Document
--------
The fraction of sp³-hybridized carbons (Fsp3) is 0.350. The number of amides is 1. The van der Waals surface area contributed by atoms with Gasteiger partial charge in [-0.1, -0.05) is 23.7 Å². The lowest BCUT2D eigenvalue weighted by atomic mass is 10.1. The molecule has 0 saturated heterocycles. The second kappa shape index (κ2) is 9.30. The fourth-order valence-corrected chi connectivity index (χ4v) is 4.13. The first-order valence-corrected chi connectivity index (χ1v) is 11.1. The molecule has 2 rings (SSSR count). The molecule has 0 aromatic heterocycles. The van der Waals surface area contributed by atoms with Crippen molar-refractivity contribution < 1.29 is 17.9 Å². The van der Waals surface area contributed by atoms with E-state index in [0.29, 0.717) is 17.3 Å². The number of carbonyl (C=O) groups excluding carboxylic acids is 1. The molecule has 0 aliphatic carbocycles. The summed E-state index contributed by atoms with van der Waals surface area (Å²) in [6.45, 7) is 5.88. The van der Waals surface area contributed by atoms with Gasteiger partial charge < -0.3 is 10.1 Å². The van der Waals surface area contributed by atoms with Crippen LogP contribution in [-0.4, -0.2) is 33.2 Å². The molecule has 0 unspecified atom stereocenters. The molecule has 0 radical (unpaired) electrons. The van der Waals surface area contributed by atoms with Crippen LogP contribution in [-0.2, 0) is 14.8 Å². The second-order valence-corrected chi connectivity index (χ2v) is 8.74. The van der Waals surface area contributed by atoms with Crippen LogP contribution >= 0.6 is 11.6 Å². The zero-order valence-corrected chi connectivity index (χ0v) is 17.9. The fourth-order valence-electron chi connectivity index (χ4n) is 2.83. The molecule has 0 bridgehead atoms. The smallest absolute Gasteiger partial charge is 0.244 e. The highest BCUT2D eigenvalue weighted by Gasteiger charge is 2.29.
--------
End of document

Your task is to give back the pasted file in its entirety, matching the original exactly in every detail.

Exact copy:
The fraction of sp³-hybridized carbons (Fsp3) is 0.350. The number of amides is 1. The van der Waals surface area contributed by atoms with Gasteiger partial charge in [-0.1, -0.05) is 23.7 Å². The lowest BCUT2D eigenvalue weighted by atomic mass is 10.1. The molecule has 0 saturated heterocycles. The second kappa shape index (κ2) is 9.30. The fourth-order valence-corrected chi connectivity index (χ4v) is 4.13. The first-order valence-corrected chi connectivity index (χ1v) is 11.1. The molecule has 2 rings (SSSR count). The molecule has 0 aromatic heterocycles. The van der Waals surface area contributed by atoms with Crippen molar-refractivity contribution < 1.29 is 17.9 Å². The van der Waals surface area contributed by atoms with E-state index in [0.29, 0.717) is 17.3 Å². The number of carbonyl (C=O) groups excluding carboxylic acids is 1. The molecule has 0 aliphatic carbocycles. The summed E-state index contributed by atoms with van der Waals surface area (Å²) in [6.45, 7) is 5.88. The van der Waals surface area contributed by atoms with Gasteiger partial charge < -0.3 is 10.1 Å². The van der Waals surface area contributed by atoms with Crippen LogP contribution in [-0.4, -0.2) is 33.2 Å². The molecule has 0 unspecified atom stereocenters. The molecule has 0 radical (unpaired) electrons. The van der Waals surface area contributed by atoms with Crippen LogP contribution in [-0.2, 0) is 14.8 Å². The second-order valence-corrected chi connectivity index (χ2v) is 8.74. The van der Waals surface area contributed by atoms with Crippen LogP contribution >= 0.6 is 11.6 Å². The zero-order valence-corrected chi connectivity index (χ0v) is 17.9. The fourth-order valence-electron chi connectivity index (χ4n) is 2.83. The molecule has 0 bridgehead atoms. The smallest absolute Gasteiger partial charge is 0.244 e. The highest BCUT2D eigenvalue weighted by Gasteiger charge is 2.29.